What the maps mean to utilities and developers

    The maps won’t change wind developers views, O’Hara said. “They know what is available.”

    What is available is lower costs and a big market advantage.

    Even in the short term, explained Renewable Energy Systems Americas CEO Glen Davis, the recent downward trend in wind’s cost is likely to continue from increased deployment of the newer turbines because they supply more power at the same cost.

    Power purchase agreements (PPAs) for wind-generated electricity at a twenty year fixed rate can also be a very important hedge against fossil fuel price volatility, according to a recent Lawrence Berkeley National Lab (LBNL) study.

    In North Carolina, both Iberdrola Renewables’ proposed 300 MW Desert Wind project and Apex Clean Energy’s proposed 300 MW Timbermill Wind projectare on hold until the developers can interest a utility in a PPA. Apex also has proposed projects in South Carolina and Tennessee that are unlikely to advance without PPAs.

    The fact sheets and maps, developed by research scientists at the U.S Department of Energy’s National Renewable Energy Laboratory (NREL), are tools intended “to restart the discussion,” O’Hara explained.

    The fact sheets show the data behind the maps. They highlight things like the current electricity mix, the current age of generators in the states, and the supply chain for wind in the states, he explained.

    “For regulators and utilities not familiar with how much and how quickly the technology has changed," he said, "the message is that wind energy could be a more significant generation opportunity in this region than you thought.”

    For policymakers, both on the state and local levels, the maps and fact sheets will challenge old assumptions and re-open the discussion about wind energy as a viable energy generation option and economic development opportunity, O’Hara said.

    For officials at the county and municipal level, O’Hara added, the message is tostart educating yourself for when the opportunity presents itself.

    Advantages for wind in the Southeast

    Besides the 82,000 MW potential opportunity from aging fossil and nuclear infrastructure, there will be opportunity in the region's rising electricity demand. Southeastern states have 5 of the 6 fastest growing populations and 5 of the 6 biggest electricity markets on the East Coast. They already account for62% of the total East Coast electricity consumption.

    Because the costs for building new fossil and nuclear generation are dominated by federal emissions and safety regulations while building new wind is largely a matter of development and construction costs, the Southeast’s lower labor and materials prices are likely to advantage wind.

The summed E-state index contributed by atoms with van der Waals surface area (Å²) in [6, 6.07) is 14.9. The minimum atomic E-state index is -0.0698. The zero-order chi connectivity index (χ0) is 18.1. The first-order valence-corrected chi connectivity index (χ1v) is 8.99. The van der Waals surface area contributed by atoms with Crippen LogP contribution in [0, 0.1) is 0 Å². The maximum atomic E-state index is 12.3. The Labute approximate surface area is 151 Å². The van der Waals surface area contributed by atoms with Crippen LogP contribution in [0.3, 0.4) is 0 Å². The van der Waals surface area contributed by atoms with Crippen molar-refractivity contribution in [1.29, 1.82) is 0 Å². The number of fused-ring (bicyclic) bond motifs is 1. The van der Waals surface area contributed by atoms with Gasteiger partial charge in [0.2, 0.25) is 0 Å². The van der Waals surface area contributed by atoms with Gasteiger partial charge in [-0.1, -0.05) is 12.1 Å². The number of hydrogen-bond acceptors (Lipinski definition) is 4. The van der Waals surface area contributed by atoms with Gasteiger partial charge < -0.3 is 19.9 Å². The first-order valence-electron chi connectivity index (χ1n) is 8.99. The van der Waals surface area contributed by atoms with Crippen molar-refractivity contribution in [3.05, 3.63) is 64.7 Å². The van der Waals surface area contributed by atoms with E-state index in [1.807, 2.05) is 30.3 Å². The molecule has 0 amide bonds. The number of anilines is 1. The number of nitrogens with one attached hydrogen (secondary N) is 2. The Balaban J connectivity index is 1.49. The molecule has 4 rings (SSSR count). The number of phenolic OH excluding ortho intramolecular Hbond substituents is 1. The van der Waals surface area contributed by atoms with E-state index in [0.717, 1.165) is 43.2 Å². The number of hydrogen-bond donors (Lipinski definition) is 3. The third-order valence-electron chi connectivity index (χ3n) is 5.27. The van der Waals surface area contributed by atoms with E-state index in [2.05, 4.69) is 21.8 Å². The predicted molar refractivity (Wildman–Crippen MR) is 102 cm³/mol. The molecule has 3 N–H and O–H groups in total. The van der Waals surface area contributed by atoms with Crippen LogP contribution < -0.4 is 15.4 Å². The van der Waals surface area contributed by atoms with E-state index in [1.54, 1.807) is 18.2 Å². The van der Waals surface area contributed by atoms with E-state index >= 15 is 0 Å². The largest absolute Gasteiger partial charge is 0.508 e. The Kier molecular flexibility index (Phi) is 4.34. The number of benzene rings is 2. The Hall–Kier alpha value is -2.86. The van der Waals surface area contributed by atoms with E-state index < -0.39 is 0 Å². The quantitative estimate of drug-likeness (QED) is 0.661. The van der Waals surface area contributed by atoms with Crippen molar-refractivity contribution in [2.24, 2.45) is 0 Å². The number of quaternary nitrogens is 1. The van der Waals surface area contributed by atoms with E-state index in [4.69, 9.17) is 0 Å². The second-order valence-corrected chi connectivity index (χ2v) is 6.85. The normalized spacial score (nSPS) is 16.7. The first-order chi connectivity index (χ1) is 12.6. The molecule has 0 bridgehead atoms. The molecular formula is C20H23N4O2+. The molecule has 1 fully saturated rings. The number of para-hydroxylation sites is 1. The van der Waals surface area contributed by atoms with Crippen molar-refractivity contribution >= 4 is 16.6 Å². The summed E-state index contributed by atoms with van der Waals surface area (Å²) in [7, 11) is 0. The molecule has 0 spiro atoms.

The Southeast’s vertically integrated, regulated utilities will play a critical role in the region's wind growth, according to the Southeastern Wind Coalition. Utilities will see opportunity in owning projects. That will allow for longer-term, more stable development planning that avoids boom-bust cycles. It will also drive larger-scale deployment that will streamline the emergence of a stable supply chain and job market and grow economies of scale that drive costs down further and faster.

    First looks at Southeastern wind

    After Southern Company subsidiaries Alabama Power and Georgia Power signed PPAs for Oklahoma wind that proved more advantageous to the utilities than expected, the Georgia Public Service Commission approved expenditures for further investigation of the in-state resource, O’Hara said. As one of the first on-the-ground resource assessments in the region, it will be crucial to see if results match the NREL projections.

    Georgia Power also issued a Request For Information (RFI) to investigate wind options.

    Responses were due in early January and will be reported to regulators late in February. Wind PPA prices have reached “all-time lows” and the “relative competitiveness of wind” has continued to improve in comparison to wholesale electricity prices, according to LBNL’s most recent Wind Market Technologies Report. But LBNL was only able to evaluate six contracts and one installation in the Southeast.

    Because of the new technology, that will sooner or later change. “The maps and fact sheets highlight this technology trend that is already under way,” O’Hara said. “The future maps light up pretty broad swaths of the states.”

    Development in the Southeast will, however, not be “anywhere and everywhere,” O’Hara added. “Developers will only go where it is appropriate to site projects and generally developers only want to develop where they are welcome.”